Wednesday, February 3, 2010

Rape of a homeless man

Over at The Secret Political Blog, Messrs Liau Chuan Yi and Norvin Chan share the story of Mike, a homeless man who suffers from addiction to alcohol, and his victimisation by strangers:
when he sleeps, men unzip his trousers and perform oral sex on him. [...]

If he wakes up to the act, the men offer to buy him a beer or two. If they do not make such an offer, Mike will initiate and ask them for some money, for want of support for his alcohol addiction. When he does so, he sometimes has to be the perfomer, and he told me that his knees hurt since some of the men want it fast... [...]

It might seem as though he has a choice since he could change rape into a commercial transaction. Perhaps what happens might be more accurately described as prostitution. But as I watched his eyes water, I doubt that he had a choice… merely the illusion of it. He was going to be raped anyway. Being drunk has enfeebled him, and he could have thought that he might as well gain something from it.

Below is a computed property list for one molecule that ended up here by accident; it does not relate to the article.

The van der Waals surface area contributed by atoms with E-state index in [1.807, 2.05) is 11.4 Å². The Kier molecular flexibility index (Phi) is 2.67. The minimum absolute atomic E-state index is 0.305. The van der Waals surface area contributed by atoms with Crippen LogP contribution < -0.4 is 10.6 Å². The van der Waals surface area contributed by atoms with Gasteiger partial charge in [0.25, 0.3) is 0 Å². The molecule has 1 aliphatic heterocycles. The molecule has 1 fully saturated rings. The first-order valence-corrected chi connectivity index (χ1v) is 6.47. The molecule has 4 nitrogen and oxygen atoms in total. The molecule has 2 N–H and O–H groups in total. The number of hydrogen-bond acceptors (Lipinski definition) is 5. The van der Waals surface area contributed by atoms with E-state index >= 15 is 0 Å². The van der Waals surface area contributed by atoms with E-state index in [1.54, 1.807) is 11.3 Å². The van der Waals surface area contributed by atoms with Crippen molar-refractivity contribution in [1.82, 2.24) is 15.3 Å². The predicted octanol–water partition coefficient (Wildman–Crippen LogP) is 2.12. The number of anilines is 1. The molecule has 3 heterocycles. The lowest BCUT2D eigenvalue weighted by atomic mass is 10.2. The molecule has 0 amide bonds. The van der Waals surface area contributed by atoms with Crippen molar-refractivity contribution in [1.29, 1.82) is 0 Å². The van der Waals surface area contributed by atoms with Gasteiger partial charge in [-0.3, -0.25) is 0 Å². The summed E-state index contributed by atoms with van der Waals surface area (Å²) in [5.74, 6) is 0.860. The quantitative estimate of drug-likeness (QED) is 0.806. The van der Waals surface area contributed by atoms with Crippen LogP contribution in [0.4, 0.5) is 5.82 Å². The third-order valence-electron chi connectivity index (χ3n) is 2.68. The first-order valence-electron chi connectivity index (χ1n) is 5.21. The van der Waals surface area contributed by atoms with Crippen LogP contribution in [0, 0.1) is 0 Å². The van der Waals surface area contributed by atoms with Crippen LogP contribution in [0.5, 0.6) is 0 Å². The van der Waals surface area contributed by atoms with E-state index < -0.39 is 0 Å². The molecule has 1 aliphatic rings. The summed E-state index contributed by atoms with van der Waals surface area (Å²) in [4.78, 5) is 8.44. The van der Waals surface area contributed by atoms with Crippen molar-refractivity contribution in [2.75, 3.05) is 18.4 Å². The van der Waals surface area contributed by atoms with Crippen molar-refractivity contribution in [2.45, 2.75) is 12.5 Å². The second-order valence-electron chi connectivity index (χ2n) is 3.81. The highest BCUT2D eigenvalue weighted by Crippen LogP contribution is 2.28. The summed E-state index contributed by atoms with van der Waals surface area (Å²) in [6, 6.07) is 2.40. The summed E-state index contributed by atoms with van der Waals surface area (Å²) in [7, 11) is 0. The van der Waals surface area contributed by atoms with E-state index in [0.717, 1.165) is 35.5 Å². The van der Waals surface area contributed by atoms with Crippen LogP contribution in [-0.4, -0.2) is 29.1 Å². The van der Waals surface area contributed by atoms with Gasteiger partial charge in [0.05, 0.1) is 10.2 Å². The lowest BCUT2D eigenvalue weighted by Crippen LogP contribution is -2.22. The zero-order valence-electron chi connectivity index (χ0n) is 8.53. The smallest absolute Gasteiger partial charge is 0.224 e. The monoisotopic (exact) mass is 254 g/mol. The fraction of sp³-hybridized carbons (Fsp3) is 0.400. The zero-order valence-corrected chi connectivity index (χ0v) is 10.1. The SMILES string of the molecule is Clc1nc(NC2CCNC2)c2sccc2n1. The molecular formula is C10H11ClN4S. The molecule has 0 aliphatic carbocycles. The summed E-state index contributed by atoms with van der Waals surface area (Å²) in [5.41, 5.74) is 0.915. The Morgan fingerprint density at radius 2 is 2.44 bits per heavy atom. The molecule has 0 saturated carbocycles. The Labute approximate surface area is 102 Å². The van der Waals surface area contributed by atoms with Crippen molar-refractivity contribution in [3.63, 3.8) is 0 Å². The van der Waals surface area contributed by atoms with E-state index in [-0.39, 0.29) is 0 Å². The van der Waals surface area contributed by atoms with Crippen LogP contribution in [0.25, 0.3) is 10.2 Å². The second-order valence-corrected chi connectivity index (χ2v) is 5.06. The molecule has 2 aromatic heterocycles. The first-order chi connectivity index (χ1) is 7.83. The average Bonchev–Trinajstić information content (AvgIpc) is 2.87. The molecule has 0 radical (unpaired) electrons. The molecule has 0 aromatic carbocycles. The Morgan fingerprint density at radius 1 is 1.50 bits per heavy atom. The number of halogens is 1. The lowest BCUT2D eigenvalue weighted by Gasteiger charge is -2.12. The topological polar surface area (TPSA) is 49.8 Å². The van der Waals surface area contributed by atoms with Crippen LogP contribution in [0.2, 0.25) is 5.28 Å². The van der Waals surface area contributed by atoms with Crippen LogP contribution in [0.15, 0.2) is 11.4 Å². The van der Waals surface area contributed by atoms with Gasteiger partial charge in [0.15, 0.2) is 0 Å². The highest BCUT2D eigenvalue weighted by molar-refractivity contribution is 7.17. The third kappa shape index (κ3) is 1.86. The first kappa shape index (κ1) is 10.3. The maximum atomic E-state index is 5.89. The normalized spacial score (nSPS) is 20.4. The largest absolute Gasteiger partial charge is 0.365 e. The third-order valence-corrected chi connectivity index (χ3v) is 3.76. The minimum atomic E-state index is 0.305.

There is kerfuffle in the comments over whether Mike's experience amounts to rape. Whatever it may be in a legal sense, the heart of the matter is undeniable: the other men are engaging in coercive sexual exploitation which shows no regard for Mike's humanity or personal boundaries. If Mike calls it rape, I'm not inclined to disagree.

The post muses:
I doubted his story at first, still being in disbelief that such a thing could happen to Singapore, and that the homeless could be regarded as sexually desirable.
Unfortunately, whatever our national fantasies on this score, Singapore isn't in fact equipped by a Magical forcefield which automatically intervenes to repel all sexual assaults. It would be nice though.

Additionally, the notion of Mike's sexual desirability or lack thereof is quite irrelevant. Rape doesn't happen only to Sexxxay people: it happens to people that rapists manage to rape, and some rapists deliberately target visibly vulnerable and marginalised people because they are more likely to be able to get away with raping. Precisely because of this, studies from a range of industrialised countries show that homeless people are far more likely than those with housing to suffer physical and sexual abuse.

I am glad the authors overcame their disbelief and brought this story to light.

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